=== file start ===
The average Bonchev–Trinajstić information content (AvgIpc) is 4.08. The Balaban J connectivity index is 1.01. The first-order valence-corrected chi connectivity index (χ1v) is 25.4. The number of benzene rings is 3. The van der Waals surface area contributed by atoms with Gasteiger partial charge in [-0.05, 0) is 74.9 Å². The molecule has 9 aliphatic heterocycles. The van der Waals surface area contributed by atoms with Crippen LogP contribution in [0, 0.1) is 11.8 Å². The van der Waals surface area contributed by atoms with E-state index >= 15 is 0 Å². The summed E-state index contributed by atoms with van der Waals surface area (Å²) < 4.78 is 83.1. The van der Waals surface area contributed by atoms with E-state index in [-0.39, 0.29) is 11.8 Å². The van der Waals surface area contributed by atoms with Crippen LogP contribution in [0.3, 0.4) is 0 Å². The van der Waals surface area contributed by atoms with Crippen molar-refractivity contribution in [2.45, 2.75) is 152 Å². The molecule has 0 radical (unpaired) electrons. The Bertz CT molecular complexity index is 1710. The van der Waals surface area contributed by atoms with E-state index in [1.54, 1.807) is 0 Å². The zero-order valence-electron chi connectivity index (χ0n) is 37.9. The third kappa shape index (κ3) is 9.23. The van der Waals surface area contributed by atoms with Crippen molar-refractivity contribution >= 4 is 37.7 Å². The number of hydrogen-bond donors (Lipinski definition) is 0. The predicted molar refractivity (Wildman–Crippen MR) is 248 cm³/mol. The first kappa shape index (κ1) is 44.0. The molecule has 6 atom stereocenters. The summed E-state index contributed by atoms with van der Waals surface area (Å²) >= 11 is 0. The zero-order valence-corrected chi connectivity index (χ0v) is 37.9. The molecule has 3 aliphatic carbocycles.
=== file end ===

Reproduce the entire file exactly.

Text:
The average Bonchev–Trinajstić information content (AvgIpc) is 4.08. The Balaban J connectivity index is 1.01. The first-order valence-corrected chi connectivity index (χ1v) is 25.4. The number of benzene rings is 3. The van der Waals surface area contributed by atoms with Gasteiger partial charge in [-0.05, 0) is 74.9 Å². The molecule has 9 aliphatic heterocycles. The van der Waals surface area contributed by atoms with Crippen LogP contribution in [0, 0.1) is 11.8 Å². The van der Waals surface area contributed by atoms with E-state index >= 15 is 0 Å². The summed E-state index contributed by atoms with van der Waals surface area (Å²) < 4.78 is 83.1. The van der Waals surface area contributed by atoms with E-state index in [-0.39, 0.29) is 11.8 Å². The van der Waals surface area contributed by atoms with Crippen LogP contribution in [0.3, 0.4) is 0 Å². The van der Waals surface area contributed by atoms with Crippen molar-refractivity contribution in [2.45, 2.75) is 152 Å². The molecule has 0 radical (unpaired) electrons. The Bertz CT molecular complexity index is 1710. The van der Waals surface area contributed by atoms with E-state index in [1.54, 1.807) is 0 Å². The zero-order valence-electron chi connectivity index (χ0n) is 37.9. The third kappa shape index (κ3) is 9.23. The van der Waals surface area contributed by atoms with Crippen molar-refractivity contribution >= 4 is 37.7 Å². The number of hydrogen-bond donors (Lipinski definition) is 0. The predicted molar refractivity (Wildman–Crippen MR) is 248 cm³/mol. The first kappa shape index (κ1) is 44.0. The molecule has 6 atom stereocenters. The summed E-state index contributed by atoms with van der Waals surface area (Å²) >= 11 is 0. The zero-order valence-corrected chi connectivity index (χ0v) is 37.9. The molecule has 3 aliphatic carbocycles.